As a number of recent articles have pointed out, the Core i5 12400F is a huge generational leap over its Comet Lake and Rocket Lake predecessors. In fact, it narrowly beats the disappointing waste of silicon that is the Core i9 11900K in single-threaded benchmarks. Something that should not even be remotely possible with an SKU that is several tiers below, let alone coming only a single generation after.
Therefore, it is reasonable to think that the Core i5 12400F can pack a nice punch when brought side-by-side with AMD’s current mid-range champion: the Ryzen 5 5600X. Sure, it may not be able to overtake the competition, but at least it can reasonably keep up. And in gaming? We can expect to see the Core i5 12400F occasionally flip a few frames over the reigning 6-core/12-thread king.
All of this, at a price that makes the Ryzen 5 5600X look like “overpriced garbage”. If the Core i5 12400F can deliver at least 90% of its relative performance in both productivity AND gaming loads, then it is reasonable to say that the previous Zen 3 champ has finally reached its market obsolescence. Especially since you can just add a bit more to its cost to jump tiers, towards the now reasonably cost-cutted Ryzen 7 5800X.
(Hopefully) Never a Fairy Tale: The Core i3 12100 (F)
(*highest power consumption with a maxed CPU load such as Cinebench)
Ryzen 3 3300X? Now just a fairy tale. Ryzen 3 PRO 4350G? Good luck searching on AliExpress. Ryzen 3 5300G? Sorry, exclusive for OEM systems only.
And so, the retail-level 4-core/8-thread product segment was effectively abandoned by AMD by the time Zen 3 came out (the Ryzen 3 5300G didn’t even exist until only six months ago). This leaves the Core i3 10100/10105, as the current reigning champion of super-budget tier PCs, a reputation that it actually lives by, since it can reasonably compete with the Ryzen 3 3300X, and even leaves the aging Ryzen 3 3100 in the dust.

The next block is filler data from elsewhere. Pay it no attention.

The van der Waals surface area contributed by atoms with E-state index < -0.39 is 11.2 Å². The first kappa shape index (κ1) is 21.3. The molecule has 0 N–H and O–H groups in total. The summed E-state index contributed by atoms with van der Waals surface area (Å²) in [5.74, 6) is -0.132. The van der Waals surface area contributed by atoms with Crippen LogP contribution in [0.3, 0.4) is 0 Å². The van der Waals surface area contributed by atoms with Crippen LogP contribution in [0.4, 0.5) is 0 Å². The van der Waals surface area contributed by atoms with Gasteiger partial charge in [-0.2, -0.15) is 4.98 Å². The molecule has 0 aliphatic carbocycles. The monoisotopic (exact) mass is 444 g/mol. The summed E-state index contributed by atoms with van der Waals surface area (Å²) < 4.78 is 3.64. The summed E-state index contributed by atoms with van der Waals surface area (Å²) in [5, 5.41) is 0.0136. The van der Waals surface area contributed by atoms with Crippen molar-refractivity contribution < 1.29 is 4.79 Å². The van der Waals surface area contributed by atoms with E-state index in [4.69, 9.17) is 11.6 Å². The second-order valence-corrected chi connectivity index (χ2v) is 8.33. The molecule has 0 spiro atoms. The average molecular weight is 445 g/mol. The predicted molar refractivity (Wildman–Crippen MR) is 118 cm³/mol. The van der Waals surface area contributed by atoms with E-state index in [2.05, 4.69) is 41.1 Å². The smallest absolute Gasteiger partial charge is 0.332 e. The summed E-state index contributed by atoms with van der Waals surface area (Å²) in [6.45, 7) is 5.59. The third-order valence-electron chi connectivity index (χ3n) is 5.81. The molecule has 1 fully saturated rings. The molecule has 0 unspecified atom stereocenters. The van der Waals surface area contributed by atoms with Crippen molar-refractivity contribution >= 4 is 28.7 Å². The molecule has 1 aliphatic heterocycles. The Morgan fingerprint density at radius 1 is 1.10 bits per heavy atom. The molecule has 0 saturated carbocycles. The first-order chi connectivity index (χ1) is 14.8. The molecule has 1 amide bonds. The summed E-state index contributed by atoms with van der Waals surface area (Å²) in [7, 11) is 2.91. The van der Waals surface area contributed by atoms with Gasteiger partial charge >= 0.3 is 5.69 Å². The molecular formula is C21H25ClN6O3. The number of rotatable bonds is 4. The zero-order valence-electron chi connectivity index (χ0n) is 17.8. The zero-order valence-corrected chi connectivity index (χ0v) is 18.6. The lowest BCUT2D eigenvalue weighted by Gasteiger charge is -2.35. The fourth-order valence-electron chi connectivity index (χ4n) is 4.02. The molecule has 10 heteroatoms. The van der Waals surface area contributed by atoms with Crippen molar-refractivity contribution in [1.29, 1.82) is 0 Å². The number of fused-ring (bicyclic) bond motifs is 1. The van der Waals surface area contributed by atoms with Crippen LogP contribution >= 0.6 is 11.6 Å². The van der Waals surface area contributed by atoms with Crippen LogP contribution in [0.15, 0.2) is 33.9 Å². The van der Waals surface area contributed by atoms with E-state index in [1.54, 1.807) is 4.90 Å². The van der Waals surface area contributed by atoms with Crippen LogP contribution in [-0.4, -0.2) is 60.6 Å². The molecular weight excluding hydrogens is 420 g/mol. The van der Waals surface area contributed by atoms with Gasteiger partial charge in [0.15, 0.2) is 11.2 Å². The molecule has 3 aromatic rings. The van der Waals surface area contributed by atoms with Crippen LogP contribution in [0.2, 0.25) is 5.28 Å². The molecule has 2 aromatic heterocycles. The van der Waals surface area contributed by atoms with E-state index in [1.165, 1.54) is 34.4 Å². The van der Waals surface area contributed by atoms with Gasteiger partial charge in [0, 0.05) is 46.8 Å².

Now, what would happen if we supercharge this CPU with Alder Lake’s 10nm SuperFin (Intel 7) architecture? Even without any E-cores infused into its die design, we can already expect very significant improvements that would surely blow away even the 3300X’s successors. And indeed, that turned out to be quite true.
Long story short, not even the Ryzen 3 5350G is able to hold onto its perceived dominance over the Core i3 12100 (not counting iGPU performance, of course). CS:GO, the eternal classic benchmark game which has since then “flipped around” starting Zen 2, now shows Intel 12th Gen coming back to it once again, averaging with 16% more FPS. Well, to be fair, the Core i3 12100 does consume at least 10 watts more, but this is well compensated by performing on average 30% better on various synthetic benchmarks.
And no, this time the fanboys can’t use the argument of Zen 3 having a “one-year handicap”, since it was launched just a few months ago.
Best part of it all? The Core i3 12100 will slot directly into the market segment of the Core i3 10100, ensuring that generation-competitive AND cheap 4-core/8-thread systems are going to be widely available once they flood local PC store shelves next year.
The Electric Elephant in the Room: B660, H670, and H610 Motherboards
Of course, what purpose would a budget Intel system be if we insist on using the exorbitantly expensive Z690 motherboards? Like the Core i3 10100 and Core i5 10400, the only way to truly reap the benefits of non-K Alder Lake’s cost-to-performance ratio is to make use of the cheaper LGA 1700 chipset motherboards.
Which are also well on their way to commercial availability in just the next few weeks.